Whole grains are recommended

It strikes most people that the number of grain servings is on the high side. If you make most of them whole grain, including intact grains like barley, farro, and rolled oats, it’s actually reasonable. At the 2000 calorie level it equates to about a cup of cooked grain or two small slices of bread at every meal. 

“That’s a lot of fruit and veg!”

It sure is. That’s likely one reason it works so well for blood pressure lowering. You don’t need that much for good heart health, but if you’re trying to get your blood pressure down, it’s worth aiming for. 

If you think about it as 2 cups of fruit and 2 cups of vegetables per day, it might feel more doable. Split that between three meals and a snack or two, and you’ve got this. But it can be quite a change for some people. Take baby steps there if you need to.

Although DASH allows you to count dried fruit and fruit juice as fruit servings, those are higher sugar options, so I wouldn’t rely on them too heavily. 

Don’t forget the dairy

The DASH plan at 2000 calories includes 2-3 servings of milk products. In the original DASH study, researchers also tested a diet high in fruits and vegetables, but without the dairy, which resulted in only about half of the blood pressure lowering effect. So the dairy matters!

A jar of yogurt, fruit, and oats.

They always say “low-fat dairy,” but it’s worth noting that in the original DASH study, there was a 30 gram (1 ounce) serving of cheese every day. The rest was low-fat milk and yogurt. (See below for a DASH variation based on higher-fat dairy.)

If you can’t do dairy, consider alternatives like soy milk. While I don’t believe these have been studied for blood pressure effect, it’s worth a try. 

“That’s so low in sugar!”

The DASH plan is both high and low in sugars. It’s high in that 59% of fruit servings in the original DASH study were juice, which has a comparable sugar content to pop. (!)

The original study also considered a quarter-cup of dried fruit a fruit serving, but that adds a lot of sugar (29 grams for dried cranberries, for example).

On the other hand, researchers kept added sugars to just five times a week, in amounts as small as a tablespoon of jam or a half-cup of sorbet. Most people don’t even think of jam as contributing added sugar! (It does.)

If it helps, the examples given by NIH range from about 10 grams of added sugar (for the tablespoon of jam or jelly) to about 30 grams (for the cup of lemonade or half-cup of sorbet).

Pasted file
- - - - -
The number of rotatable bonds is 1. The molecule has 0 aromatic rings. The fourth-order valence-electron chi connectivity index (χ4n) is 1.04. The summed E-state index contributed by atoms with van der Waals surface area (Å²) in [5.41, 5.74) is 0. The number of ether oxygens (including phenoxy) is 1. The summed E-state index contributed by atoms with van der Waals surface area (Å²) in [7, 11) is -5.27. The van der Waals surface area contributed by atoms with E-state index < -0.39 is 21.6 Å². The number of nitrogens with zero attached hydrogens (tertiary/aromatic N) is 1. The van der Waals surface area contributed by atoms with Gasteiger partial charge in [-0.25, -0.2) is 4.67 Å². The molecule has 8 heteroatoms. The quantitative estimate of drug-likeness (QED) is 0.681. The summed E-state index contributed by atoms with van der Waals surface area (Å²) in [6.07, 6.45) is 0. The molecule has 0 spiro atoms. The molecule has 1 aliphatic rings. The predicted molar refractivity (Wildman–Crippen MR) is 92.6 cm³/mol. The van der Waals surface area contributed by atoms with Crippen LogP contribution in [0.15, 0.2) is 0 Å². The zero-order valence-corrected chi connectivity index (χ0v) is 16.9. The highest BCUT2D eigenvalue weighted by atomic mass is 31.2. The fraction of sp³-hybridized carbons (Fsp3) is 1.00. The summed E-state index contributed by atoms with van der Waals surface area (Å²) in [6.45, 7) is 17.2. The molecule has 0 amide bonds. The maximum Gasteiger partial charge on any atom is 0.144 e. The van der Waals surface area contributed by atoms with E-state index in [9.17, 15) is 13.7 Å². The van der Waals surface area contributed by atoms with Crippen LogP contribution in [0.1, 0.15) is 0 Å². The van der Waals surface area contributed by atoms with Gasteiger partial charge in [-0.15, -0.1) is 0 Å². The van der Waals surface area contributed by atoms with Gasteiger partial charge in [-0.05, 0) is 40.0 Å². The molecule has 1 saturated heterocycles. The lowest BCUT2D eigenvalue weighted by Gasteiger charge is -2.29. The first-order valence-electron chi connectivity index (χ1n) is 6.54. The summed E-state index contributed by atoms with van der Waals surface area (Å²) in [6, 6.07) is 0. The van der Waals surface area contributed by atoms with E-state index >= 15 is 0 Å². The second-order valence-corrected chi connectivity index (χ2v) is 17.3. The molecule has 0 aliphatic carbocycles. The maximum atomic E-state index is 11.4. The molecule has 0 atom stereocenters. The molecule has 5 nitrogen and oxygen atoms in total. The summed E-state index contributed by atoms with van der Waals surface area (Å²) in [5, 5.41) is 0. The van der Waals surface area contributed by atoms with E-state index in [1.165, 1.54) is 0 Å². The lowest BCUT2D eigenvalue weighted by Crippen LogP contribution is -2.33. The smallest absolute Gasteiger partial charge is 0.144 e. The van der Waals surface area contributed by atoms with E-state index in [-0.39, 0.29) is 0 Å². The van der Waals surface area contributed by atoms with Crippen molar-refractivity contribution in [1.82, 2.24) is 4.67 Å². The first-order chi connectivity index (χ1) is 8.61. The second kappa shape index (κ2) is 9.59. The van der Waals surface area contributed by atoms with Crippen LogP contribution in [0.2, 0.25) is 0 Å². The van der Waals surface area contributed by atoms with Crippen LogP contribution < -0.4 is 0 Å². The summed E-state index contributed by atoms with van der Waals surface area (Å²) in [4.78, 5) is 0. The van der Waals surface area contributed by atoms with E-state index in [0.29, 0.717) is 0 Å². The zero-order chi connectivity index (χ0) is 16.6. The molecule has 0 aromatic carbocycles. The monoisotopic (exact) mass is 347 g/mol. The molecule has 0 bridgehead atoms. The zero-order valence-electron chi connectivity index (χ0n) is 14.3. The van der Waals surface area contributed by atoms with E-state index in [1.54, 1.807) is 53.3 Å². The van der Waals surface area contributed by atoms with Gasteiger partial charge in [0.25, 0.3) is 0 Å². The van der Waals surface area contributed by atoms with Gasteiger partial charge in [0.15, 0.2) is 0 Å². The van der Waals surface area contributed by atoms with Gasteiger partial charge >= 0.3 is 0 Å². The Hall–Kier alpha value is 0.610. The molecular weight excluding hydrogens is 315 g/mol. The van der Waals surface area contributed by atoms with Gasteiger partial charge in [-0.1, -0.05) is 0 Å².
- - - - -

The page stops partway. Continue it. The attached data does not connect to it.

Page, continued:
American and Canadian guidelines for added sugar range from 25 to 48 grams per day respectively, so the high end of the DASH plan is in the ballpark. 

While I couldn’t find any studies where researchers tested a DASH-like diet with higher sugar levels, I imagine if you stuck to mostly whole fruit for your fruit servings and skipped the lemonade, that would give you more wiggle room for dessert now and then. 

What I would avoid is regular consumption of sugar-sweetened beverages like pop, sweetened iced tea, and uh, lemonade, which has been convincingly linked to worse heart health and an increase in high blood pressure. 

Realistically following the DASH plan

Get started with small steps

If DASH is a big change from how you’re eating now, you might start with small steps versus feeling like you have to do it all. Could you have a piece of fruit with lunch every day? That’s one step closer. Could you make sure to have a glass of milk with supper every night? That’s another step.

The plate model, an easier way

Many people find it difficult to track the number of servings from so many food groups all day long. You’ve probably got other things to spend your mental energy on.

The plate model, which you’ve likely seen, is an easier way to get to a DASH-like eating pattern. The idea is to fill half of your plate (or bowl or whatever) at each meal with vegetables and fruit, a quarter with protein-rich foods, and a quarter with whole grains and starches. 

A plate indicating vegetables & fruit on one side, whole grains & starches in the upper right quarter, and protein foods in the lower right quarter. A glass of water sits next to it.

The protein foods group can include the usual suspects, like chicken and fish, but also make sure to include legumes or nuts (and/or seeds or peanut butter) most days. Milk products are also an important contributor to the protein foods. 

If you do this for three meals a day, you’ll end up in the ballpark of the DASH plan, without all of the counting. If you’re short on something (say not enough vegetables at lunch), you can always have it for a snack later.

Recipes and sample menus

If you want sample menu plans and recipes, there are plenty of free ones available online from trustworthy sources. 

The NIH has developed a generous collection of resources to help people adopt DASH, including these sample menus: A Week With The DASH Eating Plan and this collection of recipes

The Mayo Clinic also has a collection of DASH-friendly recipes.

Now that you know what the DASH plan looks like, we’ll look at a few variations and some frequently asked questions.

Variations on DASH